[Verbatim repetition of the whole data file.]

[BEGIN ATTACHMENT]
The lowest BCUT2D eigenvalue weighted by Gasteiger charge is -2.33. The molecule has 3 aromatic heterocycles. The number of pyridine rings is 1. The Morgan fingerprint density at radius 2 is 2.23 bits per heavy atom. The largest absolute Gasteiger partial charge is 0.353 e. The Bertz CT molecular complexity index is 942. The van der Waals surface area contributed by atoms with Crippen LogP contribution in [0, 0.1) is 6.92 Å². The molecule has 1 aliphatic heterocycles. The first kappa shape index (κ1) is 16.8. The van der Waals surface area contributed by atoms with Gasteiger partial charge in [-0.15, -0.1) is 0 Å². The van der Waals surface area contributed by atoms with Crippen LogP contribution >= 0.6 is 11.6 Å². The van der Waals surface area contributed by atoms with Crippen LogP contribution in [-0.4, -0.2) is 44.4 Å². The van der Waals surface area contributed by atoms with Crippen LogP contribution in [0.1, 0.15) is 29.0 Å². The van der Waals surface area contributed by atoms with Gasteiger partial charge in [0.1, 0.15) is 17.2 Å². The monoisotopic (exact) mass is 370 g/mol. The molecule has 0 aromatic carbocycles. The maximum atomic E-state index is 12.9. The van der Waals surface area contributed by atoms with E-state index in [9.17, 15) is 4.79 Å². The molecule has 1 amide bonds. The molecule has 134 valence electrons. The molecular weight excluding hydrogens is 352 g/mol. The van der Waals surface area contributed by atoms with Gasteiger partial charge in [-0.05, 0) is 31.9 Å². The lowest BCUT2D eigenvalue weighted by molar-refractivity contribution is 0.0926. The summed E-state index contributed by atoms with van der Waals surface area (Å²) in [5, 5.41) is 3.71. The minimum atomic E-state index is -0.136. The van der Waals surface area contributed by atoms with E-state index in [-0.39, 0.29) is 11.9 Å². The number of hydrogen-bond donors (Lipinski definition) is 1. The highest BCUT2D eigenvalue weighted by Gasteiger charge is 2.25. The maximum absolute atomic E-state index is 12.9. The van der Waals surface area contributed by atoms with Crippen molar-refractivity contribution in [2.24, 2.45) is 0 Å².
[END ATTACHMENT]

The lowest BCUT2D eigenvalue weighted by Gasteiger charge is -2.33. The molecule has 3 aromatic heterocycles. The number of pyridine rings is 1. The Morgan fingerprint density at radius 2 is 2.23 bits per heavy atom. The largest absolute Gasteiger partial charge is 0.353 e. The Bertz CT molecular complexity index is 942. The van der Waals surface area contributed by atoms with Crippen LogP contribution in [0, 0.1) is 6.92 Å². The molecule has 1 aliphatic heterocycles. The first kappa shape index (κ1) is 16.8. The van der Waals surface area contributed by atoms with Gasteiger partial charge in [-0.15, -0.1) is 0 Å². The van der Waals surface area contributed by atoms with Crippen LogP contribution >= 0.6 is 11.6 Å². The van der Waals surface area contributed by atoms with Crippen LogP contribution in [-0.4, -0.2) is 44.4 Å². The van der Waals surface area contributed by atoms with Crippen LogP contribution in [0.1, 0.15) is 29.0 Å². The van der Waals surface area contributed by atoms with Gasteiger partial charge in [0.1, 0.15) is 17.2 Å². The monoisotopic (exact) mass is 370 g/mol. The molecule has 0 aromatic carbocycles. The maximum atomic E-state index is 12.9. The van der Waals surface area contributed by atoms with E-state index in [9.17, 15) is 4.79 Å². The molecule has 1 amide bonds. The molecule has 134 valence electrons. The molecular weight excluding hydrogens is 352 g/mol. The van der Waals surface area contributed by atoms with Gasteiger partial charge in [-0.05, 0) is 31.9 Å². The lowest BCUT2D eigenvalue weighted by molar-refractivity contribution is 0.0926. The summed E-state index contributed by atoms with van der Waals surface area (Å²) in [5, 5.41) is 3.71. The minimum atomic E-state index is -0.136. The van der Waals surface area contributed by atoms with E-state index in [-0.39, 0.29) is 11.9 Å². The number of hydrogen-bond donors (Lipinski definition) is 1. The highest BCUT2D eigenvalue weighted by Gasteiger charge is 2.25. The maximum absolute atomic E-state index is 12.9. The van der Waals surface area contributed by atoms with Crippen molar-refractivity contribution in [2.24, 2.45) is 0 Å².